I really love that view of the engine because most of the parts you see in the picture are moving, so watching it run is quite impressive.
Eventually these beautiful behemoths would be replaced by other power sources, but that doesn’t mean they become any less interesting.
Friday, October 20, 2006
Tuesday, October 17, 2006
Monday, October 16, 2006
As usual, I spent most of my time in the small town of Ballarat. I've already posted several pictures from there. I could post a few more pictures from there, but it would only be more of the same. I ended up catching a train from Ballarat to Melbourne.
It was a nice chance to relax and watch the Australian countryside.
I ended up in a Hotel in Melbourne near the Flinders Street Station
This area is apparently the place to meet in Melbourne. It has considerable train traffic as well as a couple of tram stops right outside. In the evening the entryway to this place was absolutely packed with people. Chances are, most of them are intent upon going to the river walk area.
Along the river in Melbourne there's a long stretch that's filled with cafes, restaurants, pubs and shops. It's a bit quiet in the morning, but it's swarming with people in the evening. As is usually the case in Melbourne, there's also a considerable amount of green space left open so that the area doesn't seem exceedingly crowded.
Of course if you want to get a tour of Melbourne without having to walk, you can hop one of their 'City Circle' trolleys. These old style trolley cars can take you around to see the attractions of Melbourne.
I have to say, I'm not too crazy about crowded cities, but Melbourne is really pretty nice.
Friday, October 13, 2006
Tuesday, October 10, 2006
Monday, October 02, 2006
I left off in Nikko, Japan where I was visiting some of the beatiful shrines that have made the region famous. After a quick lunch, my companions and I proceeded on to nearby Lake Chuzenji.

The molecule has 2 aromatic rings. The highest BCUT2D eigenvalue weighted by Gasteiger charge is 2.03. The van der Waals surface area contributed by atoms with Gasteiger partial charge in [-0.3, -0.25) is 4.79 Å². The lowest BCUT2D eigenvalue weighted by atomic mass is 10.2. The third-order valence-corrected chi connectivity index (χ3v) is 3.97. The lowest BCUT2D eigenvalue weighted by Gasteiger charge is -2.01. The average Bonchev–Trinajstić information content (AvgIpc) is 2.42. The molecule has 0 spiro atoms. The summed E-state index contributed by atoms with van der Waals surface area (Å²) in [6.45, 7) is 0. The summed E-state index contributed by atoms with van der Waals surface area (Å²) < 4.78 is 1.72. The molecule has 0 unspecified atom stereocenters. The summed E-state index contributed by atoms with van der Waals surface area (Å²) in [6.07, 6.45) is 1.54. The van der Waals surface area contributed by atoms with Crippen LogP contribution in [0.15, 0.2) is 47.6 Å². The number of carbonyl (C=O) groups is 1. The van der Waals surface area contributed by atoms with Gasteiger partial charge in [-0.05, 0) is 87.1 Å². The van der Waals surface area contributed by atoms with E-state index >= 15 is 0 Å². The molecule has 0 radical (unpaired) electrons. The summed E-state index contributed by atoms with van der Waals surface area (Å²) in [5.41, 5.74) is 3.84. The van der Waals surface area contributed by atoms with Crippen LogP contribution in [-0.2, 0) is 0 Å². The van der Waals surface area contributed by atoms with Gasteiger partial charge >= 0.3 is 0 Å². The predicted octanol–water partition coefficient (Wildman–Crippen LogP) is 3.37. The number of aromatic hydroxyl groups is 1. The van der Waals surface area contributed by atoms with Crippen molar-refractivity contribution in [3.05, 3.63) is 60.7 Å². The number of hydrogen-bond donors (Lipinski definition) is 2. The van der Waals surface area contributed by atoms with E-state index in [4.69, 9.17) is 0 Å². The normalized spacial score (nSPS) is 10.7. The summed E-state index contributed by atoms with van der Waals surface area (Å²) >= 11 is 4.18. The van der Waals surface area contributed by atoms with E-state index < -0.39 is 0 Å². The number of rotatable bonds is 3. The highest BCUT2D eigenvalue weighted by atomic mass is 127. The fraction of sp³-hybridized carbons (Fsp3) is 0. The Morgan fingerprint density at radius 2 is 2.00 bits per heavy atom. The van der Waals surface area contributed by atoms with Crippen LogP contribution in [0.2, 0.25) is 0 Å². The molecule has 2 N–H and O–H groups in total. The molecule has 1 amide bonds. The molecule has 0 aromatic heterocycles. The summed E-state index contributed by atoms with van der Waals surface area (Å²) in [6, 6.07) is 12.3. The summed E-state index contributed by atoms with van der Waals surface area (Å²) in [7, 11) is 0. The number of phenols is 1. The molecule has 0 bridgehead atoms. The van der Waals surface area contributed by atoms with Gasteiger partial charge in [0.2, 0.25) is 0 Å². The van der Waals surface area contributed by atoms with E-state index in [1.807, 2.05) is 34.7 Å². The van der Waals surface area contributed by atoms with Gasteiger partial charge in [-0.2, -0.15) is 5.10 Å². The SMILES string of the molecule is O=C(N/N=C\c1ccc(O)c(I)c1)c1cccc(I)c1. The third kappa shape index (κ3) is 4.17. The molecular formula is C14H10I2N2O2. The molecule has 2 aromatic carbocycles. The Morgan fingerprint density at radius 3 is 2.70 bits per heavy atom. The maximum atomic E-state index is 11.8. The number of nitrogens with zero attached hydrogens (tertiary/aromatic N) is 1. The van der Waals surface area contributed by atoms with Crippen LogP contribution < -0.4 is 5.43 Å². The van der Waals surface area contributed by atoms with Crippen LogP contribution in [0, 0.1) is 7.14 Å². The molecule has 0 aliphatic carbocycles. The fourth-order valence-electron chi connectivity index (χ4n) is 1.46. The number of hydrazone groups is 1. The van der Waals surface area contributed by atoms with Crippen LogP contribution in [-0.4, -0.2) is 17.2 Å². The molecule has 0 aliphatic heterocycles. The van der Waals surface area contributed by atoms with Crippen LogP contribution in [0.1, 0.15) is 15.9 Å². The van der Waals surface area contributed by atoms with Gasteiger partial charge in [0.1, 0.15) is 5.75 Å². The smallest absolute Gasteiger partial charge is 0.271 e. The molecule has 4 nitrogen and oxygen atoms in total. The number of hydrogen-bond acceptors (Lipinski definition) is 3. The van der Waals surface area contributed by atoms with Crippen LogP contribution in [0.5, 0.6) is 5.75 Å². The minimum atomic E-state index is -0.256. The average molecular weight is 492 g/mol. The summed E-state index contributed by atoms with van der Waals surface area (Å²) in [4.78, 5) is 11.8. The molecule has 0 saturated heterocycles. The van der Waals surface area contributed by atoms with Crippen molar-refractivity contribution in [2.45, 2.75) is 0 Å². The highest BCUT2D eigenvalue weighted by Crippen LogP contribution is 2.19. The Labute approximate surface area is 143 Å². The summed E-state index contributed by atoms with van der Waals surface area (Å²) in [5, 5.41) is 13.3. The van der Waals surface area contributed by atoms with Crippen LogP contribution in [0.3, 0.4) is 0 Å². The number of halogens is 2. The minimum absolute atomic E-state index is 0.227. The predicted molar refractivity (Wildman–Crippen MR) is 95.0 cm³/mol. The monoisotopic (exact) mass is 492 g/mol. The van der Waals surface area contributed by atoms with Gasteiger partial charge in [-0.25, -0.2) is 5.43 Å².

It may be a little difficult to believe, but this picture really was taken on the same day as the rest of the pictures I posted from this trip. The difference is, that by this point in the day, we had climbed up high enough into the mountains that we were above the clouds. That's right, Lake Chuzenji is actually up in the mountains. It was created as the result of a volcanic eruption which led to the formation of a natural dam, trapping a large mass of water.
This area is also home to a large number of waterfalls. I stopped by Yudaki falls, which is fed by water from nearby Lake Yunoko. Though not listed as one of the best waterfalls in Japan, it is certainly impressive.
Proceeding up a little higher into the mountains we come to Lake Yunoko. Though much smaller than Lake Chuzenji, this area still draws quite a crowd but for a different reason.
This area is home to a number of hot-springs, which actually provide much of the water for the lake. Multiple spas have sprung up in the area, making this a popular destination for Japanese tourists looking for a place to take a relaxing vacation. The town even has public bath where anyone can dip their feet into the steaming hot water from the springs.
Of course all of this water has to go somewhere, which brings me back to where the previous picture was taken, almost. This was taken above the Yudaki falls, which apparently offers and impressive view from above and below.
That's all from Japan. After this I traveled on to Singapore and Thailand, but I'm afraid there aren't any pictures from there, at least not from this trip.
Stay tuned though, I have a few photos from Australia to share!